Mike Dobie focused on modular block wall connections and stated clearly from the outset that connection type and strength was normally very important but was critical in seismic areas. Mike Dobie then demonstrated how the 2 Part Wedge design method could very effectively take account of connection strength in an “appropriate” way. He outlined a representation of the ‘envelope of available resistance’ for each reinforcement layer and described the importance of the hinge height of the facing and how this could be calculated. Mike Dobie then overlaid the seismic considerations and in particular demonstrated the critical situation developed under upward seismic acceleration. In conclusion Mike strongly advocated the adoption of the 2 Part Wedge design method.
Flexible Reinforced Soil Structure Facings and associated Design Considerations
Philippe Delmas – Conservatoire National des Arts et Métiers
Philippe Delmas provided many examples of successful flexibly faced soil structures of significant height (>20m) from around the world and illustrated a range of facing types. The importance of appropriate facing type selection and construction detailing was emphasised. The criticality of the correct construction procedures was also highlighted. It was clear that flexible facing structures had the advantage of visibility thereby providing an opportunity to learn via the observation of their behaviour over time. It was generally concluded that many of these structures had extremely well and some had significantly outperformed expectations in respect of facing deformation and durability.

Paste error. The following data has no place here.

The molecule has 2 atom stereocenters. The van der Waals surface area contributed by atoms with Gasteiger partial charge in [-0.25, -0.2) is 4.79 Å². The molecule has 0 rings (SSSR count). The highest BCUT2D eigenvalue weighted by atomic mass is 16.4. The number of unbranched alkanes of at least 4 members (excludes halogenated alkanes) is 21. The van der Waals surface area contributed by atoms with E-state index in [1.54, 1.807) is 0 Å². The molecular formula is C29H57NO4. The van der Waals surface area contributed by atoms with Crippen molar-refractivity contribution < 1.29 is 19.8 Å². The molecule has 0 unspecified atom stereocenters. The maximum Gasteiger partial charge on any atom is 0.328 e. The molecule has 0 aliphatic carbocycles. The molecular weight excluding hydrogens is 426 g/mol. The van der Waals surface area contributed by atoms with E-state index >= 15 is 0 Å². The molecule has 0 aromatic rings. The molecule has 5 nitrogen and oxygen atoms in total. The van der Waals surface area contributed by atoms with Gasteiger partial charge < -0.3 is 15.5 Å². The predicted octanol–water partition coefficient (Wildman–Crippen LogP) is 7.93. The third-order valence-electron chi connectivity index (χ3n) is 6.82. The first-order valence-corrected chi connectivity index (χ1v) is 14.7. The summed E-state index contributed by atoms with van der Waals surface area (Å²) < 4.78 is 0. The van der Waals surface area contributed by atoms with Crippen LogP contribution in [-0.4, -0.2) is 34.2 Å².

Facing and Connection Considerations for Concrete Wall Systems
Yassine Bennani – Terre Armee
Yassine Bennani focused on concrete panel walls and he highlighted a range of connection types and design con-siderations including flexibility, strength and adequate drainage. In terms of flexibility the design, the capacity for any connection to accommodate, the contrast between potential down-drag due to infill settlement and the compressibility of the facing was discussed. Yassine Bennani emphasized the need to avoid such settlement via good construction practice but nevertheless design to accommodate was deemed prudent. In particular the design of suitable panel bearing pads was discussed together with potential adjustment of the reinforcement strip placement. Finally Yassine Bennani shared some panel connection capacity test procedures and results.
Four impromptu presentations were given. The first by Jay McKelvey (Earth Engineering Incorporated) discussed and reinforced soil and soil nailed hybrid face in a very visible location at the Pocono Raceway, USA. Colin Jones (Newcastle University) presented a case study from China which demonstrated some limitations of segmental block facings used with large structures if great care is not taken. Jorge Zornberg (University of Texas) discussed the distribution of facing connection loads with height and the settlement induced connection load failure pattern. Lastly Satish Naik (Best Geotechnics Pvt Ltd) shared his experience of constructing a 40m high reinforced soil slope in a remote location in India using a soil bag vegetated facing.